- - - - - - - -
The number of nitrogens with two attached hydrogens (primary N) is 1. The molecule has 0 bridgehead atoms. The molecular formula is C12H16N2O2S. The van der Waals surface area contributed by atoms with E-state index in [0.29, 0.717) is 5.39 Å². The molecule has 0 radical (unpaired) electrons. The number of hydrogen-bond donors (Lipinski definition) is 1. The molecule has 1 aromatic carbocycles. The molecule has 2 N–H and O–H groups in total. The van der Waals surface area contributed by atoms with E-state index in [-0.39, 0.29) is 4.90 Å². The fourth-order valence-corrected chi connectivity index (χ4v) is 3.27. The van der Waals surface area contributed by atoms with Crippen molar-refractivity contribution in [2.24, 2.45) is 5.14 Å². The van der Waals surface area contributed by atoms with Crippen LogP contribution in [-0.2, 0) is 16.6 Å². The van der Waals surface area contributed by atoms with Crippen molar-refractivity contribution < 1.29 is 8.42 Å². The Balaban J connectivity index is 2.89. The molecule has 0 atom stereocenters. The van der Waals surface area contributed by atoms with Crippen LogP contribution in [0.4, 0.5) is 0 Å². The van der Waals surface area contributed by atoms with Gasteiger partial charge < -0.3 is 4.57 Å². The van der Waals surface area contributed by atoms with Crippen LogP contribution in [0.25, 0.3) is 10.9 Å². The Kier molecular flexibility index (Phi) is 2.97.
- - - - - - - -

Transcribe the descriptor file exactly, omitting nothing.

The number of nitrogens with two attached hydrogens (primary N) is 1. The molecule has 0 bridgehead atoms. The molecular formula is C12H16N2O2S. The van der Waals surface area contributed by atoms with E-state index in [0.29, 0.717) is 5.39 Å². The molecule has 0 radical (unpaired) electrons. The number of hydrogen-bond donors (Lipinski definition) is 1. The molecule has 1 aromatic carbocycles. The molecule has 2 N–H and O–H groups in total. The van der Waals surface area contributed by atoms with E-state index in [-0.39, 0.29) is 4.90 Å². The fourth-order valence-corrected chi connectivity index (χ4v) is 3.27. The van der Waals surface area contributed by atoms with Crippen molar-refractivity contribution in [2.24, 2.45) is 5.14 Å². The van der Waals surface area contributed by atoms with Crippen LogP contribution in [-0.2, 0) is 16.6 Å². The van der Waals surface area contributed by atoms with Crippen molar-refractivity contribution < 1.29 is 8.42 Å². The Balaban J connectivity index is 2.89. The molecule has 0 atom stereocenters. The van der Waals surface area contributed by atoms with Crippen LogP contribution in [0.4, 0.5) is 0 Å². The van der Waals surface area contributed by atoms with Gasteiger partial charge < -0.3 is 4.57 Å². The van der Waals surface area contributed by atoms with Crippen LogP contribution in [0.25, 0.3) is 10.9 Å². The Kier molecular flexibility index (Phi) is 2.97.